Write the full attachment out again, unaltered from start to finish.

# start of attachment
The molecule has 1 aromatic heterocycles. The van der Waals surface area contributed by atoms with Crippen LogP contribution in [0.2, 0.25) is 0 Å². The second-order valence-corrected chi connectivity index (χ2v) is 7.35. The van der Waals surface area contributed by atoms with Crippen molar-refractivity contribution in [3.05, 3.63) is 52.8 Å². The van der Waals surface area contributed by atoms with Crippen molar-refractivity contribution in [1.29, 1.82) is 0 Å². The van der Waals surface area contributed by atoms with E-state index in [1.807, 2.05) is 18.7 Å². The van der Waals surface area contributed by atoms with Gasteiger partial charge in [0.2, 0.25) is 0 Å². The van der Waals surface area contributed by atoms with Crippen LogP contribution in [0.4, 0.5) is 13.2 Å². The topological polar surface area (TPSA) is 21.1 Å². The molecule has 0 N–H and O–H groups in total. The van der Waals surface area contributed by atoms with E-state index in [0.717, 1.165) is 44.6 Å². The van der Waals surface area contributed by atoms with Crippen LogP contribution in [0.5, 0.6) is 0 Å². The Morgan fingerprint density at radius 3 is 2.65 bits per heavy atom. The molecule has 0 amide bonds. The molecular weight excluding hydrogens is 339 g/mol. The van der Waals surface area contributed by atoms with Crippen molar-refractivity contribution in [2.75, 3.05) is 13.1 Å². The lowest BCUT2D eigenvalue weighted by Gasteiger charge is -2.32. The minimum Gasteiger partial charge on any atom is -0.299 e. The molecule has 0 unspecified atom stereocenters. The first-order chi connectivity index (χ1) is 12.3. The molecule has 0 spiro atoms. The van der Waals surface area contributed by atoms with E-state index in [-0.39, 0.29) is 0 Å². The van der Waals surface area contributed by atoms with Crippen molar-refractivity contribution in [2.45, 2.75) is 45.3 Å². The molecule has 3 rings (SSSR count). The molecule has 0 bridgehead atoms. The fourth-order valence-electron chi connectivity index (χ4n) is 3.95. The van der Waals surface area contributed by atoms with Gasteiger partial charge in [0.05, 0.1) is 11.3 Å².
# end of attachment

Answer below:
The molecule has 1 aromatic heterocycles. The van der Waals surface area contributed by atoms with Crippen LogP contribution in [0.2, 0.25) is 0 Å². The second-order valence-corrected chi connectivity index (χ2v) is 7.35. The van der Waals surface area contributed by atoms with Crippen molar-refractivity contribution in [3.05, 3.63) is 52.8 Å². The van der Waals surface area contributed by atoms with Crippen molar-refractivity contribution in [1.29, 1.82) is 0 Å². The van der Waals surface area contributed by atoms with E-state index in [1.807, 2.05) is 18.7 Å². The van der Waals surface area contributed by atoms with Gasteiger partial charge in [0.2, 0.25) is 0 Å². The van der Waals surface area contributed by atoms with Crippen LogP contribution in [0.4, 0.5) is 13.2 Å². The topological polar surface area (TPSA) is 21.1 Å². The molecule has 0 N–H and O–H groups in total. The van der Waals surface area contributed by atoms with E-state index in [0.717, 1.165) is 44.6 Å². The van der Waals surface area contributed by atoms with Crippen LogP contribution in [0.5, 0.6) is 0 Å². The Morgan fingerprint density at radius 3 is 2.65 bits per heavy atom. The molecule has 0 amide bonds. The molecular weight excluding hydrogens is 339 g/mol. The van der Waals surface area contributed by atoms with Crippen molar-refractivity contribution in [2.75, 3.05) is 13.1 Å². The lowest BCUT2D eigenvalue weighted by Gasteiger charge is -2.32. The minimum Gasteiger partial charge on any atom is -0.299 e. The molecule has 0 unspecified atom stereocenters. The first-order chi connectivity index (χ1) is 12.3. The molecule has 0 spiro atoms. The van der Waals surface area contributed by atoms with E-state index in [-0.39, 0.29) is 0 Å². The van der Waals surface area contributed by atoms with Crippen molar-refractivity contribution in [2.45, 2.75) is 45.3 Å². The molecule has 3 rings (SSSR count). The molecule has 0 bridgehead atoms. The fourth-order valence-electron chi connectivity index (χ4n) is 3.95. The van der Waals surface area contributed by atoms with Gasteiger partial charge in [0.05, 0.1) is 11.3 Å².